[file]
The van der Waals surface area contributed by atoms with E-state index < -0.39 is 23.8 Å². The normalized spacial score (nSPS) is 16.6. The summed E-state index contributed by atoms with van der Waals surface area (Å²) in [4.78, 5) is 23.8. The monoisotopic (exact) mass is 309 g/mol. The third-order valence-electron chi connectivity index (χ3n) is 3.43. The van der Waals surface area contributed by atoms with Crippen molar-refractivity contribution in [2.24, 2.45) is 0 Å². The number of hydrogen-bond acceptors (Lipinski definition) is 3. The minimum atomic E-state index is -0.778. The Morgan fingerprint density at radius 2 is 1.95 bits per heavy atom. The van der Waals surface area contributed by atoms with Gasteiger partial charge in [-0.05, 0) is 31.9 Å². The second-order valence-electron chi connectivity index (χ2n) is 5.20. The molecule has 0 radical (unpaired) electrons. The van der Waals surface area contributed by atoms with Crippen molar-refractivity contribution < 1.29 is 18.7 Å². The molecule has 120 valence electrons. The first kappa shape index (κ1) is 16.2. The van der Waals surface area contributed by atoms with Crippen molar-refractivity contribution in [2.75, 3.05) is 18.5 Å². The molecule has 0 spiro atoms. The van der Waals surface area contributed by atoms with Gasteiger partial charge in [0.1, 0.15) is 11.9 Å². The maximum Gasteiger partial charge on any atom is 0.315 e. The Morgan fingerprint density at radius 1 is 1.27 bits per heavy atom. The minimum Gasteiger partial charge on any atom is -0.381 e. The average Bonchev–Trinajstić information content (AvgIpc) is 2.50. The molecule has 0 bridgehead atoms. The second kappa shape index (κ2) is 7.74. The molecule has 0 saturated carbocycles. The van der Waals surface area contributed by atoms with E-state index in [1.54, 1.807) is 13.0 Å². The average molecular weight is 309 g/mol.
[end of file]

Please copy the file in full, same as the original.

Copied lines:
The van der Waals surface area contributed by atoms with E-state index < -0.39 is 23.8 Å². The normalized spacial score (nSPS) is 16.6. The summed E-state index contributed by atoms with van der Waals surface area (Å²) in [4.78, 5) is 23.8. The monoisotopic (exact) mass is 309 g/mol. The third-order valence-electron chi connectivity index (χ3n) is 3.43. The van der Waals surface area contributed by atoms with Crippen molar-refractivity contribution in [2.24, 2.45) is 0 Å². The number of hydrogen-bond acceptors (Lipinski definition) is 3. The minimum atomic E-state index is -0.778. The Morgan fingerprint density at radius 2 is 1.95 bits per heavy atom. The van der Waals surface area contributed by atoms with Gasteiger partial charge in [-0.05, 0) is 31.9 Å². The second-order valence-electron chi connectivity index (χ2n) is 5.20. The molecule has 0 radical (unpaired) electrons. The van der Waals surface area contributed by atoms with Crippen molar-refractivity contribution < 1.29 is 18.7 Å². The molecule has 120 valence electrons. The first kappa shape index (κ1) is 16.2. The van der Waals surface area contributed by atoms with Crippen molar-refractivity contribution in [2.75, 3.05) is 18.5 Å². The molecule has 0 spiro atoms. The van der Waals surface area contributed by atoms with Gasteiger partial charge in [0.1, 0.15) is 11.9 Å². The maximum Gasteiger partial charge on any atom is 0.315 e. The Morgan fingerprint density at radius 1 is 1.27 bits per heavy atom. The minimum Gasteiger partial charge on any atom is -0.381 e. The average Bonchev–Trinajstić information content (AvgIpc) is 2.50. The molecule has 0 bridgehead atoms. The second kappa shape index (κ2) is 7.74. The molecule has 0 saturated carbocycles. The van der Waals surface area contributed by atoms with E-state index in [1.54, 1.807) is 13.0 Å². The average molecular weight is 309 g/mol.